Slow travel through the country of red roofs
In 2015, I took a holiday to Portugal. It will always stay with me as I quite simply enjoyed a slice of Portuguese life. I didn’t travel around ticking off things on a check list but took it slow and explored the food, culture, history and music like the locals would. To put my whole two weeks of food in Portugal, into one blog post, may not be doing it justice. With this piece I want to get you to eat like the locals in Portugal!
Always on a food trail
While travelling, the food of the country is integral to the experience for me.Hence, important for me to eat like the locals! Portugal is a meat lover’s paradise, the smells and tastes all much lighter and juicier than India. In Portugal it is more about the cuts of meat or fish than the spice. It is about the taste sneaking up on you rather than something you cannot miss- in one word ‘understated’ a trait that I think is wholly European.
My Portuguese welcome!
I was lucky to have a friend who was based in Lisbon, who I could travel a with. Mark is born and raised Indian, however, I feel he is someone who is versatile. Not because he knows the history and facts of the place better than most of us, which is true, but because he has a heart that connects. After travelling with him to different countries, I realise he has a genuine ability to fit in rather than stand out. This makes people more open and brings to your table new experiences. When locals know you are there to soak it in and not to analyse or compare they become your friend.
But coming back to the food. As soon as I landed Mark gave me the Portuguese welcome. I started my culinary adventure with ‘Pastel De Nata’ the most important sweet of Portugal. And the Portuguese love their sweets! They start off their day with different cakes and strong coffee. The ‘Pastel De Nata’ is a Portuguese egg tart pastry. Having a sweet tooth, it didn’t take too much to convince me, to try this and the other Portuguese sweets for breakfast.
Agape in Portugal!
As I started my journey, I travelled with a group that was from around the world. We had Mark’s flatmates who were originally from different islands near Portugal, and two German girls who were backpackers. All of them students on various forms of break, meant my travel was quite budget. And therefore we were definitely watching what the locals were eating.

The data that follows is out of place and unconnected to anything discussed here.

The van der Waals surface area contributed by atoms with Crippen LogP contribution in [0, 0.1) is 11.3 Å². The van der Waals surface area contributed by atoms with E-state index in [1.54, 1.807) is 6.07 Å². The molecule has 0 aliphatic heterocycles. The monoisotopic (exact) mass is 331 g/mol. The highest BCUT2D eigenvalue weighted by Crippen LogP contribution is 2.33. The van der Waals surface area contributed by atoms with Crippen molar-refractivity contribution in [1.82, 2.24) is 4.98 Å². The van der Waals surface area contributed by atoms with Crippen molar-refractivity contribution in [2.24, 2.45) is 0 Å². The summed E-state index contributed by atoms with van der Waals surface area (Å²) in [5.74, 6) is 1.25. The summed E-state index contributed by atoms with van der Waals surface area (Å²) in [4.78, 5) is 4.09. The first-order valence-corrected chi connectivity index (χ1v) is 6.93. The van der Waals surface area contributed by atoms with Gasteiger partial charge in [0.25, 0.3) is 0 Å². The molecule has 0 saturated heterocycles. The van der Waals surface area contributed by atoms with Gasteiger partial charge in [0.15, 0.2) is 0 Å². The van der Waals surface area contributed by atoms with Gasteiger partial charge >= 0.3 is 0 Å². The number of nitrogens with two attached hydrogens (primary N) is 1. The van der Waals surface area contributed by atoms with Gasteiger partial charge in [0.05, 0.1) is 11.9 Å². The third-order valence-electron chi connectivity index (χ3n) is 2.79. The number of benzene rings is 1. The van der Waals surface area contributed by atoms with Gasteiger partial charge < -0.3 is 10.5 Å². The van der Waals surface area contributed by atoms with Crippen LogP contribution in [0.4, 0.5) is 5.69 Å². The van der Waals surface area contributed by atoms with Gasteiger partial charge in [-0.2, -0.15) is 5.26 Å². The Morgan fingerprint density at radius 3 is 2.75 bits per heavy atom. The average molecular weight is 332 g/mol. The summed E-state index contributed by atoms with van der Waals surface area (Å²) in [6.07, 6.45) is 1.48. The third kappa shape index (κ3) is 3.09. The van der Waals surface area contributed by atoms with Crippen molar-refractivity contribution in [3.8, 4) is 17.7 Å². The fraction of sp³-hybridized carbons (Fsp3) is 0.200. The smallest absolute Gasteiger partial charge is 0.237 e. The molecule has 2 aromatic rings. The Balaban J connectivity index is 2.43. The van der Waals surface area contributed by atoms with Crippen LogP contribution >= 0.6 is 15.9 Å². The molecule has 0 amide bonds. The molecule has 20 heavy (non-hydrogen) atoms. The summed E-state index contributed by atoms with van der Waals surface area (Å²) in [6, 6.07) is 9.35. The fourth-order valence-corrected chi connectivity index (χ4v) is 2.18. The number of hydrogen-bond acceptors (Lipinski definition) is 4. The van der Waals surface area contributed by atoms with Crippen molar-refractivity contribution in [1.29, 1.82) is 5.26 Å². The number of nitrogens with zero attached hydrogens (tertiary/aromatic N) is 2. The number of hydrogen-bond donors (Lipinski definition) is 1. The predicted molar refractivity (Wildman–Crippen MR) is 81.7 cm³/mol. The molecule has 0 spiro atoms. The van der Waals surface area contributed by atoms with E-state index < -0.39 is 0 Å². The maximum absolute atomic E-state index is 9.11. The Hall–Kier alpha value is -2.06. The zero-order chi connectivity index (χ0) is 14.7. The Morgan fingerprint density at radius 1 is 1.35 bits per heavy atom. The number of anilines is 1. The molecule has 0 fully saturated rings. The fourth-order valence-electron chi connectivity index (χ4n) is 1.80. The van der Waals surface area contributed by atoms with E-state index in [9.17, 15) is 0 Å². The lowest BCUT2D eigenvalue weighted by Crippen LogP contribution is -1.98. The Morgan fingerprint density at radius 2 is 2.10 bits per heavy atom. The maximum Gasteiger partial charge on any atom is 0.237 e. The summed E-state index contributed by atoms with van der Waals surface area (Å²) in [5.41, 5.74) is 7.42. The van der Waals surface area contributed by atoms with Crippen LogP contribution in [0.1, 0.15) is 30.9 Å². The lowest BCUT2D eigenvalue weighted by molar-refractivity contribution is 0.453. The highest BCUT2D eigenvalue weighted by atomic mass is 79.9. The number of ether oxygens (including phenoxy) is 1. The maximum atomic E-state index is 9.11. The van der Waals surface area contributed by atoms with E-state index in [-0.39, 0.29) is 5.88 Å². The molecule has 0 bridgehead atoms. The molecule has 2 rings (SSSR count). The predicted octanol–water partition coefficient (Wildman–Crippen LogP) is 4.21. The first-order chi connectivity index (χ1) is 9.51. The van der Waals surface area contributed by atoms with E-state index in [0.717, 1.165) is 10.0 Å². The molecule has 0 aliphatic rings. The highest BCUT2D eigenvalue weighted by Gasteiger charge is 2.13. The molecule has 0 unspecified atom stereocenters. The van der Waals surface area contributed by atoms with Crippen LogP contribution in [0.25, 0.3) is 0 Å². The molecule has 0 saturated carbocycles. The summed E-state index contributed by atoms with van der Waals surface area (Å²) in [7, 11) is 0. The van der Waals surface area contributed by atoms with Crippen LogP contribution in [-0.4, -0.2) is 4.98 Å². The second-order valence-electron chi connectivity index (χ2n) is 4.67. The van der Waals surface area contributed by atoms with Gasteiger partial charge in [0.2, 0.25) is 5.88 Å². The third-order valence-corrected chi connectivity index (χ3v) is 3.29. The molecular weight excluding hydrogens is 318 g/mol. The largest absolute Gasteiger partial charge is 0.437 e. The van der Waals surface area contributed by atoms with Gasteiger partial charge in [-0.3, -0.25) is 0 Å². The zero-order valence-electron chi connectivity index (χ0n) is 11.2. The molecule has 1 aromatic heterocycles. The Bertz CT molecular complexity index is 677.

The best place for local cuisine in Lisbon, are places called ‘Tashka’s, equivalent to our local Udupi joints. Found on every corner, Tashka’s are basic places with affordable, authentic, food. You can even stand at the counter top and have a meal for half the price of being served at the table! Also beware about eating the accompaniments like bread and butter that come to your table. They are charged for and the waiter will not tell you. You may start missing the Indian service after this.
For my first dinner in Portugal I tried ‘Beef Bitoque’. The dish consists of rice, veggies and potatoes with a nice beef steak at the bottom, commonly eaten by the locals. The Portuguese eat veggies and potatoes with everything. As we went through our culinary journey we had ‘Bacalhau’ or the salty codfish which is the national fish of Portugal, an acquired taste (I didn’t acquire it!). I tasted the Alheira which is a type of Portuguese sausage, made with meats other than pork usually veal, duck, chicken, quail or rabbit and bread.
More local dishes to try
I also tried the Fibras do porco or Pork fillet again accompanied with rice, veggies and potatoes. Not to forget the beef burger buns to eat on the go. They were so good and as cheap as two Euros. An equivalent back home, would be Frankie’s but of course sans the masala. These burgers are smaller and the bread is like our local ‘pav’. The cool part I discovered, you will find guys selling them late at night, in the party district, once the pubs close down and people are heading back home. It definitely makes a perfect midnight snack!
Some special Portuguese dishes!
One day when the students were exploring on their own and we were feeling quite rich, we tried the most delicious Carne de Porco à Alentejana. We ate this at a beautiful outdoor café in downtown Lisbon that had views of the city. Literally translated the dish is Pork with Clams Alentejo Style (this means coming from the Alentejo region). I could never think of that combination. But it certainly does work! Lightly flavoured but succulent pork, with fresh clams that seemed to be just picked, this was definitely a meal highlight.
And of course you cannot leave without tasting the Chorizo Assado, not to be missed, when in Portugal! The Pork sausage is cooked with spirit, and comes to your table with the flames rising up. This gives it a smokey effect, definitely improving the flavour. Peppery and flavoursome, we ate it at an outdoor garden area, at the LX factory accompanied by Portuguese beer, which was indeed a fitting end to my sojourn through the country. I am certain that anyone who wants an authentic dining experience in Portugal can start with these dishes. I hope I get to go back some day to explore some more. Viva Portugal!